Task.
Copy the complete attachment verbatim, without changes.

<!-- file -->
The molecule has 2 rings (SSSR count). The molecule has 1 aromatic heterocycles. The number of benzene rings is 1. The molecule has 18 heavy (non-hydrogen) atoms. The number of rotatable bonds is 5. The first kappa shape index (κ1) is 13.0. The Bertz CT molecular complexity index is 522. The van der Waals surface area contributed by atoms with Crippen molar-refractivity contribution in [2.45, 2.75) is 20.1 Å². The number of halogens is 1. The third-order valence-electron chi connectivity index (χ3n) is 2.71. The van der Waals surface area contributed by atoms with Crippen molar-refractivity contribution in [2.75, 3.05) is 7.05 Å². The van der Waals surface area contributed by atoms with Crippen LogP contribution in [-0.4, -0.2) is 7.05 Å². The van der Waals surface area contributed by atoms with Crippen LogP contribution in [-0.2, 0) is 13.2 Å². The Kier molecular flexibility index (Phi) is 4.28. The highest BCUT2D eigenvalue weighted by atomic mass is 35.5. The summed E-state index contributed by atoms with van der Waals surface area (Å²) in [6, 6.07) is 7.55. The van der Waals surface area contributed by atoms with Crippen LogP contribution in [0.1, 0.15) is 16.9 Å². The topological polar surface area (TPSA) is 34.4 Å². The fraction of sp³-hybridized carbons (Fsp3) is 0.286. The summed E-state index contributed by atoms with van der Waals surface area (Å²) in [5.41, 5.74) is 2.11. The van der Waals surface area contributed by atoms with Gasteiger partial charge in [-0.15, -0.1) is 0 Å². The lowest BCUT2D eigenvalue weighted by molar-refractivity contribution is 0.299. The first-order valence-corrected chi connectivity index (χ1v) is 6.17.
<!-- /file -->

The molecule has 2 rings (SSSR count). The molecule has 1 aromatic heterocycles. The number of benzene rings is 1. The molecule has 18 heavy (non-hydrogen) atoms. The number of rotatable bonds is 5. The first kappa shape index (κ1) is 13.0. The Bertz CT molecular complexity index is 522. The van der Waals surface area contributed by atoms with Crippen molar-refractivity contribution in [2.45, 2.75) is 20.1 Å². The number of halogens is 1. The third-order valence-electron chi connectivity index (χ3n) is 2.71. The van der Waals surface area contributed by atoms with Crippen molar-refractivity contribution in [2.75, 3.05) is 7.05 Å². The van der Waals surface area contributed by atoms with Crippen LogP contribution in [-0.4, -0.2) is 7.05 Å². The van der Waals surface area contributed by atoms with Crippen LogP contribution in [-0.2, 0) is 13.2 Å². The Kier molecular flexibility index (Phi) is 4.28. The highest BCUT2D eigenvalue weighted by atomic mass is 35.5. The summed E-state index contributed by atoms with van der Waals surface area (Å²) in [6, 6.07) is 7.55. The van der Waals surface area contributed by atoms with Crippen LogP contribution in [0.1, 0.15) is 16.9 Å². The topological polar surface area (TPSA) is 34.4 Å². The fraction of sp³-hybridized carbons (Fsp3) is 0.286. The summed E-state index contributed by atoms with van der Waals surface area (Å²) in [5.41, 5.74) is 2.11. The van der Waals surface area contributed by atoms with Gasteiger partial charge in [-0.15, -0.1) is 0 Å². The lowest BCUT2D eigenvalue weighted by molar-refractivity contribution is 0.299. The first-order valence-corrected chi connectivity index (χ1v) is 6.17.